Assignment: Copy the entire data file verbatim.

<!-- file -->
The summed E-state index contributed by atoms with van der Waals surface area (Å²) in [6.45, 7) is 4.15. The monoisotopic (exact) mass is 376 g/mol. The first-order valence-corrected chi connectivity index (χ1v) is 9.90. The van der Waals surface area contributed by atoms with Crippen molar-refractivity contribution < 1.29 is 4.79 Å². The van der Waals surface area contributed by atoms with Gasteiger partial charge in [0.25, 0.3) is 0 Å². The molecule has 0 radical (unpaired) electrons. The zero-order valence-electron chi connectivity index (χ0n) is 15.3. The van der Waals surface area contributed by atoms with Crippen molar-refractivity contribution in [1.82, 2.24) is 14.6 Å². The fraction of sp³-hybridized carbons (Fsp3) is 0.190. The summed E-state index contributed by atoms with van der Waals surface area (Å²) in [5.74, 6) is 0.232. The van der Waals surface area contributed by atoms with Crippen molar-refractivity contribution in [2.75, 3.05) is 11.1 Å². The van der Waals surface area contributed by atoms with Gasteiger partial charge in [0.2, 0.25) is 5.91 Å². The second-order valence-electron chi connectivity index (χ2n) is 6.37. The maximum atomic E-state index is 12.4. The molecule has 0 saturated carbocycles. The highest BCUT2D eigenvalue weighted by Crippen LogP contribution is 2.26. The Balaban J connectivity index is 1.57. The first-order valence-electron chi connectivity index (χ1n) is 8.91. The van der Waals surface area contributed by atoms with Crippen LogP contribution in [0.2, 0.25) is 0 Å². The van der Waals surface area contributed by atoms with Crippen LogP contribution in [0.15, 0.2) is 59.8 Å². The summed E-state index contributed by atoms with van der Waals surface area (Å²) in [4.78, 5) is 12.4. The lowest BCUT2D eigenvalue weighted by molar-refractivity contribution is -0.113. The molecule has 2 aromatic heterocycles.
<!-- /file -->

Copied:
The summed E-state index contributed by atoms with van der Waals surface area (Å²) in [6.45, 7) is 4.15. The monoisotopic (exact) mass is 376 g/mol. The first-order valence-corrected chi connectivity index (χ1v) is 9.90. The van der Waals surface area contributed by atoms with Crippen molar-refractivity contribution < 1.29 is 4.79 Å². The van der Waals surface area contributed by atoms with Gasteiger partial charge in [0.25, 0.3) is 0 Å². The molecule has 0 radical (unpaired) electrons. The zero-order valence-electron chi connectivity index (χ0n) is 15.3. The van der Waals surface area contributed by atoms with Crippen molar-refractivity contribution in [1.82, 2.24) is 14.6 Å². The fraction of sp³-hybridized carbons (Fsp3) is 0.190. The summed E-state index contributed by atoms with van der Waals surface area (Å²) in [5.74, 6) is 0.232. The van der Waals surface area contributed by atoms with Crippen molar-refractivity contribution in [2.75, 3.05) is 11.1 Å². The van der Waals surface area contributed by atoms with Gasteiger partial charge in [0.2, 0.25) is 5.91 Å². The second-order valence-electron chi connectivity index (χ2n) is 6.37. The maximum atomic E-state index is 12.4. The molecule has 0 saturated carbocycles. The highest BCUT2D eigenvalue weighted by Crippen LogP contribution is 2.26. The Balaban J connectivity index is 1.57. The first-order valence-electron chi connectivity index (χ1n) is 8.91. The van der Waals surface area contributed by atoms with Crippen LogP contribution in [0.2, 0.25) is 0 Å². The van der Waals surface area contributed by atoms with Crippen LogP contribution in [0.15, 0.2) is 59.8 Å². The summed E-state index contributed by atoms with van der Waals surface area (Å²) in [4.78, 5) is 12.4. The lowest BCUT2D eigenvalue weighted by molar-refractivity contribution is -0.113. The molecule has 2 aromatic heterocycles.